Some clouds
70°
Some clouds
Hi 80° | Lo 59°

Plainfield Approves Budget

Highway Department To Get New Tractor

Plainfield — As residents fi led into the Plainfield Elementary School gym for this year’s floor meeting, Selectman Rob Taylor took to the microphone.

“I can assure you that we hope to get out of here soon, because the sap is hopefully going to start running today,” he said.

“We’ll see.”

At least the first of his wishes was granted when voters briskly passed all of the articles up for discussion, including a $2.25 million budget and $55,000 toward the purchase of a new tractor for the highway department.

The budget, which rose about $44,000 compared with last year’s, was approved by one of the more lopsided votes of the day. The ballot ended with 120 “yes” votes and just six marked “no.”

Town Administrator Stephen Halleran said much of the higher spending came from wage increases for town employees that ranged from 2 to 2.5 percent, as well as upticks in several items in the highway budget, such as additional salt and gravel.

As passed, the budget and all other spending articles will add 17 cents per $1,000 of valuation, making the municipal portion of the tax rate $5.29 per $1,000 of assessed value. On a $250,000 home, that will translate to a $42 annual increase.

Much of the discussion following Halleran’s explanation of the budget focused on the highway department and its tasks.

“Why is it that we can’t build a road that won’t produce frost heaves?” asked Chris Dye, naming the John Stark Highway in Claremont and Newport as an example of one such road without the bumps. “It really irritates me.”

Halleran said the department’s costs have been rising and that rebuilding an entire road is prohibitively expensive.

“It all boils down to finance,” said Boone Rondeau, a resident who works for the New Hampshire Department of Transportation. He put a price tag on road rebuilding: about $1 million a mile.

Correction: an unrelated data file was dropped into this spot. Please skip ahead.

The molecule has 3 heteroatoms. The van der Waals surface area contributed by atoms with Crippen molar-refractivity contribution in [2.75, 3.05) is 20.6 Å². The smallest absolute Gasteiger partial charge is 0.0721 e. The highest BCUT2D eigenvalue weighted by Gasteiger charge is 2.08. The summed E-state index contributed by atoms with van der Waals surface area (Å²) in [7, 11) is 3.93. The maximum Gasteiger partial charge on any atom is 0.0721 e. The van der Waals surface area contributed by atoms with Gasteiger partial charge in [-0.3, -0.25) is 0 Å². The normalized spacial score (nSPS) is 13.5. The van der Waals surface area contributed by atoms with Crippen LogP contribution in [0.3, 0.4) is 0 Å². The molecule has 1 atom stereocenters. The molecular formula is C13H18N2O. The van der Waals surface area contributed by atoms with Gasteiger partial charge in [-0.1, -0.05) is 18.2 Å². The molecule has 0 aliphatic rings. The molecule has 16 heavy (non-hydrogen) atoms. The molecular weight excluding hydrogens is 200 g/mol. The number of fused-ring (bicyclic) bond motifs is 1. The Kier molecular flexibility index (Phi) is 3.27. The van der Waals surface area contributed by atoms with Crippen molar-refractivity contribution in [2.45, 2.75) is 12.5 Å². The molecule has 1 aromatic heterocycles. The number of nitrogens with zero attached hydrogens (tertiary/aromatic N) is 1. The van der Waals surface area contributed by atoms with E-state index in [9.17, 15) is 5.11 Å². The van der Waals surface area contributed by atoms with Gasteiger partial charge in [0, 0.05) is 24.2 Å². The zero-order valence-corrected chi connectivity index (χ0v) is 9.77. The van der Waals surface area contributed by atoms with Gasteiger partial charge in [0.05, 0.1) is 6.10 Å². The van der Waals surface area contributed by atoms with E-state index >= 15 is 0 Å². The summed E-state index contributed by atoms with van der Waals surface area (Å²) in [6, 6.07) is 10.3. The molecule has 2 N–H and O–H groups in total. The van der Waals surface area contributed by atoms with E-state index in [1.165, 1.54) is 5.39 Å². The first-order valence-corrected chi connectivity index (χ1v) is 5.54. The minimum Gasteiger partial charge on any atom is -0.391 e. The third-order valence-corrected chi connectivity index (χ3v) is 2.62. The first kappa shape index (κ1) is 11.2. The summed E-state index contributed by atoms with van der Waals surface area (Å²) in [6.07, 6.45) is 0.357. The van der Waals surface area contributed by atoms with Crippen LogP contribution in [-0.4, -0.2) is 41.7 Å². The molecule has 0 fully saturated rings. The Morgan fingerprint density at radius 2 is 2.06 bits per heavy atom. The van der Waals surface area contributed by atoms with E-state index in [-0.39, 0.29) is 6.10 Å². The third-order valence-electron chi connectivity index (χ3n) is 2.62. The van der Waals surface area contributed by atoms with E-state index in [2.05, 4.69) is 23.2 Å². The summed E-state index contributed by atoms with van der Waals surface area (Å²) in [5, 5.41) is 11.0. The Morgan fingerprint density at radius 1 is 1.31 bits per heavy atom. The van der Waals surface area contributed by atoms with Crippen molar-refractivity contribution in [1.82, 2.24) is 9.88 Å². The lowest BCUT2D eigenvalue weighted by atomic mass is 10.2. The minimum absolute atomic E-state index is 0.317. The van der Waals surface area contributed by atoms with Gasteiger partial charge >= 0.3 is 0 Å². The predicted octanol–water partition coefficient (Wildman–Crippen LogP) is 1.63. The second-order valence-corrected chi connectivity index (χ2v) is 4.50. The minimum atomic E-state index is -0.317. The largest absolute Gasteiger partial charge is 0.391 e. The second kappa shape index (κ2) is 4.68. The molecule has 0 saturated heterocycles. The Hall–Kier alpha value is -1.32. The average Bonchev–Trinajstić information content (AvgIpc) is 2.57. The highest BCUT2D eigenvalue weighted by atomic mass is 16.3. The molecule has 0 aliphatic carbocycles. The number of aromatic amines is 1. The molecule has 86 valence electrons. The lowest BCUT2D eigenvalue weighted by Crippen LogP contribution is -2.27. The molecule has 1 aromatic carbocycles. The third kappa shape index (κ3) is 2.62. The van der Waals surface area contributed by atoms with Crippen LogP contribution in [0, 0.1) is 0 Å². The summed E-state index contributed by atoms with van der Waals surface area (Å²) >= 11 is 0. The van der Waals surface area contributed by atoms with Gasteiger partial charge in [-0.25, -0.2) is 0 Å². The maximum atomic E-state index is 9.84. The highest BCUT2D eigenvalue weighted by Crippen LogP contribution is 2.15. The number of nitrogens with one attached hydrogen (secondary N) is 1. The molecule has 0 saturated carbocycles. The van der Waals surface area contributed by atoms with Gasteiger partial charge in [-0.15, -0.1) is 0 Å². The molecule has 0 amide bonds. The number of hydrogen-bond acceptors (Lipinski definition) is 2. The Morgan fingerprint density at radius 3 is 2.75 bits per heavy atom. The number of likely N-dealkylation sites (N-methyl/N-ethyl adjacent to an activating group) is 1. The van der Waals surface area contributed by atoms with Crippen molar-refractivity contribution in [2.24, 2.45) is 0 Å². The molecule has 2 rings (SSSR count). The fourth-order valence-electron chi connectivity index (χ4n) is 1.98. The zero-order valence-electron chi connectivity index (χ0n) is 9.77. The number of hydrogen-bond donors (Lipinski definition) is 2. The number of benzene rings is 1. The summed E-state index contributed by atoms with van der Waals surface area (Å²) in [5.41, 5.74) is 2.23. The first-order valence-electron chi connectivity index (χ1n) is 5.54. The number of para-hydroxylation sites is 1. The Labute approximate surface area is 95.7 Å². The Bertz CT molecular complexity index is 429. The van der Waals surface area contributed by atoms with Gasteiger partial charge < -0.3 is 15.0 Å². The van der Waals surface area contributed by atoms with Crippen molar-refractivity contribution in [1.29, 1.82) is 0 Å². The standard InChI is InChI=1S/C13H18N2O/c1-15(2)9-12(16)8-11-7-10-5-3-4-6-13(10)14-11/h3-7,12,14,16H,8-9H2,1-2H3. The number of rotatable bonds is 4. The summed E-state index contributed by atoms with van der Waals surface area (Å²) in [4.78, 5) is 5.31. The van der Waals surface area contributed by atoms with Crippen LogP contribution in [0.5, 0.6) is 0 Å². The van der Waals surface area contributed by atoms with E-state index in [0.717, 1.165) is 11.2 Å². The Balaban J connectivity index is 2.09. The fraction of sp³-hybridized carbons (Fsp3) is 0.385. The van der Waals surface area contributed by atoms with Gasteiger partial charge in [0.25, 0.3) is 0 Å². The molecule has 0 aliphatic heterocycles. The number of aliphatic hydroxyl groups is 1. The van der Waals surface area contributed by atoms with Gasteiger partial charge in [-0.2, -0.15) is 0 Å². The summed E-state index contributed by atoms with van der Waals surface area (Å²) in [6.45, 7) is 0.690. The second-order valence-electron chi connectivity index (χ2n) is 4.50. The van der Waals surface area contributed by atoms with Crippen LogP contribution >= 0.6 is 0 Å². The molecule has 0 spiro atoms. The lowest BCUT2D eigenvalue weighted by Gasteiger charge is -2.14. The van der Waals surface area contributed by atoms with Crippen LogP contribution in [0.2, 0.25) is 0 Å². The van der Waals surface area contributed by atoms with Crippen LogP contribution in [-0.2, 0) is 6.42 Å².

After the budget passed without much fuss, as did $152,500 worth of appropriations to various reserve funds, voters moved on to the next-largest spending article of the day.

The town asked for $55,000 to purchase a new tractor that would replace the town’s current 1977 model, which has been showing signs of age, said Selectman Tom Williams. Also, the newer model, a used tractor, would have four-wheel drive instead of the current vehicle’s two-wheel drive.

“It’s basically replacing an old, tired tractor,” said Williams, prefacing a vote that would get 111 “yes” votes and eight “no” votes.

The motion to appropriate the money was one of the last official actions by Williams, who was participating in his final Town Meeting as a board member. Williams has stepped down; his replacement, Ron Eberhardt, won the seat against Mark Horne during Australian ballot voting on Tuesday.

Also during last Tuesday’s ballot voting, voters approved a trio of zoning changes that would make the construction of free-standing apartments on residents’ properties easier. And on March 8, they approved a $6 million school budget but shot down a proposal to expand kindergarten to full-day sessions.

At Saturday’s floor meeting, two articles that might have been expected to generate controversy passed with without discussion.

The articles — one dealing with the real estate exemption given to Kimball Union Academy in Meriden, and the other giving the Selectboard power to form a committee to review the town-school relationship — have been on Plainfield warrants for a couple of decades, officials said, and can almost always engender long, impassioned discussions on Town Meeting Day.

The votes this year were not entirely different from last year’s. The article regarding the exemption passed 63-31, compared with 80-52 last year, and the other article passed by voice vote both years.

But neither vote was preceded by any discussion whatsoever — in stark contrast to what happened last year. One resident said the lack of an emotional back-and-forth showed that the committee has been working effectively with the school.

“KUA’s part of our community, and we’re part of their community,” Halleran said.

Jon Wolper can be reached at jwolper@vnews.com or 603-727-3242.